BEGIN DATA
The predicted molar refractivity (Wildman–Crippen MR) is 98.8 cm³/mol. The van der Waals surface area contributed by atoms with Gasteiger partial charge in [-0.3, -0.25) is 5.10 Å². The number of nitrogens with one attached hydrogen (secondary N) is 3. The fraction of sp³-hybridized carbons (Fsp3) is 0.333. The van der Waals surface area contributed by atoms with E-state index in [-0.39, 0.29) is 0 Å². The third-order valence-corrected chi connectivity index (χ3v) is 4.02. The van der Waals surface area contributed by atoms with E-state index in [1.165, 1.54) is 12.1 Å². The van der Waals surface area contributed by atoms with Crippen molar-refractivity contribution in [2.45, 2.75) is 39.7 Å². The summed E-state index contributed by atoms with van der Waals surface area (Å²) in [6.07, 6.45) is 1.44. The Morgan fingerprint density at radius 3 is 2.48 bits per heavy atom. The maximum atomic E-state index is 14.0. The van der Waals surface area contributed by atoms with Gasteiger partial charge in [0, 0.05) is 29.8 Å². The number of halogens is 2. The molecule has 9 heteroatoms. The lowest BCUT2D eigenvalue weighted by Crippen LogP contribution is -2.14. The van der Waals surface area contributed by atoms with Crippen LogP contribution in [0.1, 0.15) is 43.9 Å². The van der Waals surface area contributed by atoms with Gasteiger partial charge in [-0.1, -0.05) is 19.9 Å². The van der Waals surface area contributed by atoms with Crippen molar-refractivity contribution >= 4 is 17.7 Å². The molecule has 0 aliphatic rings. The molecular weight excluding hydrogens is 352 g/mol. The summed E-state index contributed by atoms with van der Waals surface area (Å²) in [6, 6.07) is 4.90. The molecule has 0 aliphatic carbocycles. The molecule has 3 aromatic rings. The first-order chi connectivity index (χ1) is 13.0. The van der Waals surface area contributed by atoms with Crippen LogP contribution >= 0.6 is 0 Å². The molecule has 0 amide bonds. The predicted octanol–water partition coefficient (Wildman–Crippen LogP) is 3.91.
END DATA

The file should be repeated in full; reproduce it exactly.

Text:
The predicted molar refractivity (Wildman–Crippen MR) is 98.8 cm³/mol. The van der Waals surface area contributed by atoms with Gasteiger partial charge in [-0.3, -0.25) is 5.10 Å². The number of nitrogens with one attached hydrogen (secondary N) is 3. The fraction of sp³-hybridized carbons (Fsp3) is 0.333. The van der Waals surface area contributed by atoms with E-state index in [-0.39, 0.29) is 0 Å². The third-order valence-corrected chi connectivity index (χ3v) is 4.02. The van der Waals surface area contributed by atoms with E-state index in [1.165, 1.54) is 12.1 Å². The van der Waals surface area contributed by atoms with Crippen molar-refractivity contribution in [2.45, 2.75) is 39.7 Å². The summed E-state index contributed by atoms with van der Waals surface area (Å²) in [6.07, 6.45) is 1.44. The Morgan fingerprint density at radius 3 is 2.48 bits per heavy atom. The maximum atomic E-state index is 14.0. The van der Waals surface area contributed by atoms with Gasteiger partial charge in [0, 0.05) is 29.8 Å². The number of halogens is 2. The molecule has 9 heteroatoms. The lowest BCUT2D eigenvalue weighted by Crippen LogP contribution is -2.14. The van der Waals surface area contributed by atoms with Crippen LogP contribution in [0.1, 0.15) is 43.9 Å². The van der Waals surface area contributed by atoms with Gasteiger partial charge in [-0.1, -0.05) is 19.9 Å². The van der Waals surface area contributed by atoms with Crippen molar-refractivity contribution >= 4 is 17.7 Å². The molecule has 0 aliphatic rings. The molecular weight excluding hydrogens is 352 g/mol. The summed E-state index contributed by atoms with van der Waals surface area (Å²) in [6, 6.07) is 4.90. The molecule has 0 aliphatic carbocycles. The molecule has 3 aromatic rings. The first-order chi connectivity index (χ1) is 13.0. The van der Waals surface area contributed by atoms with Crippen LogP contribution >= 0.6 is 0 Å². The molecule has 0 amide bonds. The predicted octanol–water partition coefficient (Wildman–Crippen LogP) is 3.91.